The web series in collaboration with Artibune magazine are now online: ten artists from the Farnesina Collection who tell us about themselves from their studios.
On the occasion of Contemporary Art Day 2020, the launch of the web series ‘Spazi d’artista’, in collaboration with Artribune magazine. The series presents ten short films each devoted to an artist from the Farnesina Collection, who talk about their journey and the relationship with the studios in which they work, from a perspective of particular interest in this period of forced closure. The films will be broadcast one each month, up to September 2021, on the website and on the social channels of Artribune and Ministry of Foreign Affairs.
The first film is dedicated to Luca Pozzi, an artist who works in the field of new technologies and questions the relationship between art and scientific research. The Farnesina Collection features the artwork ‘Detector n.1’ (2015).
The second film was also posted a few days ago: the artist is Bruno Ceccobelli, who in the course of his career, has focused on theosophy, alchemy and Eastern philosophies, in search of an art of strong symbolic value. The Farnesina Collection features ‘In sogno veritas’ (1991) and ‘A spasso con la Natura’ (1999).
The third is dedicated to Giuseppe Pietroniro, an artist whose work involves the systematic manipulation of matter, perspective and images. The Farnesina Collection includes his work “Interno Zacheta, National Gallery of Art Varsavia” (2007), part of a series dedicated to the photographic representation of museums without visitors.
The fourth is dedicated to Alice Pasquini, a famous Roman street artist active all over the world. Pasquini is also an illustrator and set designer. Her works arise from the opposition between images of intimacy and the most disparate urban environments. The Farnesina Collection features “How far, how near”, a work created in 2019 specifically for the MAECI.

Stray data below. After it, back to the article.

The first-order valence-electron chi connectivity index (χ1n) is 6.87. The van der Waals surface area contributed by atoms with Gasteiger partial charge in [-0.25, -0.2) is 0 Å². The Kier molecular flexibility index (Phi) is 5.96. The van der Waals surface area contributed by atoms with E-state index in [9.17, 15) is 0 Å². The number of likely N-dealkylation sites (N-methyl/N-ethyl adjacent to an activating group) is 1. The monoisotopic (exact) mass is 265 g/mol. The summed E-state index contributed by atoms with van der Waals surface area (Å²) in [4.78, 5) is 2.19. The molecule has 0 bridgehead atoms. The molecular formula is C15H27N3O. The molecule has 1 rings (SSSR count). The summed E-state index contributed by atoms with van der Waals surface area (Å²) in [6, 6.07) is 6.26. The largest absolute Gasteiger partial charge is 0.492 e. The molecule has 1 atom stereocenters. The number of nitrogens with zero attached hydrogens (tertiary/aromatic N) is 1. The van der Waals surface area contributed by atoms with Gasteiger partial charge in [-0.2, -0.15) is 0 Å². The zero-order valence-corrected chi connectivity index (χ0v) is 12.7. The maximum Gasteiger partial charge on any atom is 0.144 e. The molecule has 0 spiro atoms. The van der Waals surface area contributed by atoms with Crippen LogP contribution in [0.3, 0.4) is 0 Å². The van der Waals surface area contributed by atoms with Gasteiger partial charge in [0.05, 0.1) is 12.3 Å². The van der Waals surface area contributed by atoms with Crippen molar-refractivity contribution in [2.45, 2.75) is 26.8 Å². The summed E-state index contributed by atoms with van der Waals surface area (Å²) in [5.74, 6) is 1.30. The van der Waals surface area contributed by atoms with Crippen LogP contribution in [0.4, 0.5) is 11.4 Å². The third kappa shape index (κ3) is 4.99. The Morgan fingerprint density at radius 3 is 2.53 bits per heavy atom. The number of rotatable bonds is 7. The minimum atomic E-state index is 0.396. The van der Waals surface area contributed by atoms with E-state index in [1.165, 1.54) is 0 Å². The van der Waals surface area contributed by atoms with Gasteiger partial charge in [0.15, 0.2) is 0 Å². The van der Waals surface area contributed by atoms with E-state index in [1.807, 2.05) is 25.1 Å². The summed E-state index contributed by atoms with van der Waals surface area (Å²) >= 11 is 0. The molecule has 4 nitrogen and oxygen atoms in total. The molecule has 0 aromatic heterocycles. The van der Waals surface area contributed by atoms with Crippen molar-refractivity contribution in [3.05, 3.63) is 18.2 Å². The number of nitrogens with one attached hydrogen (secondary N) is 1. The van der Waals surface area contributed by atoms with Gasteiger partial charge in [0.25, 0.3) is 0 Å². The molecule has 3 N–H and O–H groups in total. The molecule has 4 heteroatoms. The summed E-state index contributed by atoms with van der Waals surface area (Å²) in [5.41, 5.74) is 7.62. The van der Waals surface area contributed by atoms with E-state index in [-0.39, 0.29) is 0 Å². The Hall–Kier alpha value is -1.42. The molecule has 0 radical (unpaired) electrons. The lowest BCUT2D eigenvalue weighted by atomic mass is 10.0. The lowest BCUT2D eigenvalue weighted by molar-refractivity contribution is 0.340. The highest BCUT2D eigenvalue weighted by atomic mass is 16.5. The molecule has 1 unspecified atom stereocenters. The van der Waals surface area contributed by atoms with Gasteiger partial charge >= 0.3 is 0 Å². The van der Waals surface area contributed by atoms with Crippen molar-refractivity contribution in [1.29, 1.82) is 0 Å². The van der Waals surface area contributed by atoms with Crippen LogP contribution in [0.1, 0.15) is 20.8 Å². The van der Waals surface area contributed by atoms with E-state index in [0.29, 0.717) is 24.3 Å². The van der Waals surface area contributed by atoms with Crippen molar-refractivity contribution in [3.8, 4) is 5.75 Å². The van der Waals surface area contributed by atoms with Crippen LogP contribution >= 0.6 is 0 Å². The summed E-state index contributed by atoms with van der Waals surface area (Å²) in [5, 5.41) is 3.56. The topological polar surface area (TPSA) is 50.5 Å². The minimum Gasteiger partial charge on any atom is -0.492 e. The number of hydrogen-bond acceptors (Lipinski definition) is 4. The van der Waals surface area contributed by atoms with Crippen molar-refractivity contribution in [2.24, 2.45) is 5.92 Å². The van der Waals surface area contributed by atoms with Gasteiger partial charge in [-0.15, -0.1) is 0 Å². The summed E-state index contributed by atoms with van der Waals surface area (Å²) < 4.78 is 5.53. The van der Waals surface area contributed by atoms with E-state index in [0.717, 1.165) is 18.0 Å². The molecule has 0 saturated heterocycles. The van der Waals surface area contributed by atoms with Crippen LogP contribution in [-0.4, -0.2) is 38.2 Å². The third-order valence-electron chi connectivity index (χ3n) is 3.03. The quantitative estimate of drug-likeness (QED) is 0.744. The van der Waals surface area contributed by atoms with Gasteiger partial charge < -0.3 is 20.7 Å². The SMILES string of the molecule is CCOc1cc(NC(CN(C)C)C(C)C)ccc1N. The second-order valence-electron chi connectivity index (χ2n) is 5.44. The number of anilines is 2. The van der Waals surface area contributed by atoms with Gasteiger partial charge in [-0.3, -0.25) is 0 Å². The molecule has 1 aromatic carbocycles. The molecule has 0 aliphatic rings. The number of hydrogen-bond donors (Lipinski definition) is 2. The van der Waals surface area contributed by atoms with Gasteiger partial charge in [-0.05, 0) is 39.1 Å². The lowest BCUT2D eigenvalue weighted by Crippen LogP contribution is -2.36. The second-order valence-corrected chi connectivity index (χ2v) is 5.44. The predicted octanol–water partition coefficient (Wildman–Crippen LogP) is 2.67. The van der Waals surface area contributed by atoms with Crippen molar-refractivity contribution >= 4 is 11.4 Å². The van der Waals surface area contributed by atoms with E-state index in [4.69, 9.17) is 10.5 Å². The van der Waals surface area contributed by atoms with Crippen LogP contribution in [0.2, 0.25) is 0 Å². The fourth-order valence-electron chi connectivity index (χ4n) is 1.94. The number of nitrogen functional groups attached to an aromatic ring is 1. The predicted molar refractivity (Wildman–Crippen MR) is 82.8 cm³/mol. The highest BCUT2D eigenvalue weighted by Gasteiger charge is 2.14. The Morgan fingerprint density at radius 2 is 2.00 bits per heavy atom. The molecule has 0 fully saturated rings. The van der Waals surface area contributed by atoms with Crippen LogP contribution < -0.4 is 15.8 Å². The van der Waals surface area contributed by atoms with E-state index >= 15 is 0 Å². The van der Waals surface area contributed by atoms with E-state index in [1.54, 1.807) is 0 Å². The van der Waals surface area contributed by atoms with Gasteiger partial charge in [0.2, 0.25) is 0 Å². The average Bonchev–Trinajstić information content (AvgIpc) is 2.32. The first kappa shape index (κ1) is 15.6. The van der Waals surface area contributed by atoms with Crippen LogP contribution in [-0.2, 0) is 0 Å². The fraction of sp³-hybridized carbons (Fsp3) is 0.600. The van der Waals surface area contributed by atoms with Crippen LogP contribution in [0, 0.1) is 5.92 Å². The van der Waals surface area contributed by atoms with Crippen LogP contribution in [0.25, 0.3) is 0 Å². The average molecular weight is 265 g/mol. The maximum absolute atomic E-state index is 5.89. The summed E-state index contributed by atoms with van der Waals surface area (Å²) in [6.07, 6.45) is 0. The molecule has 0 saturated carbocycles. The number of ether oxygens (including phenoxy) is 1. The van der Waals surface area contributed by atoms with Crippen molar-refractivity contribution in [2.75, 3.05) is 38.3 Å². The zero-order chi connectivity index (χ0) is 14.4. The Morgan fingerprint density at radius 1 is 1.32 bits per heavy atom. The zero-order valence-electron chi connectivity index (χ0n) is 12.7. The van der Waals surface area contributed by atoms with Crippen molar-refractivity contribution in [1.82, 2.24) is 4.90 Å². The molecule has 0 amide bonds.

The fifth is dedicated toPietro Ruffo, an artist who reflects on the complex stratifications of contemporary society using humble materials, such as paper and wood, highlighting the manual and “humble” dimension of art. The Farnesina Collection features “Atlas Riot’s II” (2013) and “Migration Globe V” (2017).
The sixth episode is dedicated to Davide Monaldi, who is reviving the Italian tradition of ceramics and using it as a way to express his own private universe in a creative way. With great technical skill, Monaldi creates intimate works depicting everyday objects, such as keys or rubber bands, or human figures with a melancholic and dreamy air. The Farnesina Collection includes ‘Staring girl’ (2012).
The seventh episode features Emanuela Fiorelli. By using threads, made of both cotton and elastic materials, Fiorelli has developed a very unique personal style: she builds dynamic, labyrinthine structures that enter into dialogue with the viewer, constantly changing according to their perspective. In this way, Fiorelli creates objects that are both personally expressive and a means of relating to the world around her. The Farnesina Collection includes ‘Sguardo spostato’ (2008).
At the centre of the eighth episode is the Vedovamazzei duo, formed by Stella Scala and Simeone Crispino and active since 1990. The work of the two artists is characterized by the use of extremely varied modes of expression. The works range from small sketches on paper to very large environmental artworks. Their work revolves around the reinterpretation of the everyday. Through engaging in dialogue between their respective points of view, which can sometimes be quite challenging, Scala and Crispino offer alienating, ironic, restless experiences, which bring out hidden meanings from the objects portrayed. The Farnesina Collection includes ‘Wood and Wood‘ (2007).
The artist Loredana Di Lillo is the subject of the penultimate video in the web series. In her works, Di Lillo employs different media: photography, installations, collages, creating a fusion inspired by surrealism and conceptual art. Some of the works are of an intimate nature and bring memory and the past into question, revolving around the theme of the loss of innocence. In others, animated by strong moral and political tension, Di Lillo reflects on contemporary society and its values. The Farnesina Collection includes “Lettera ‘T’ (Tyrant)” (2013).
At a time when exhibitions and performances are suspended or severely limited, this is a way of discovering the protagonists of the Italian contemporary art scene, whose vibrancy and vitality testify to the increasingly central role of Italy on the international cultural stage.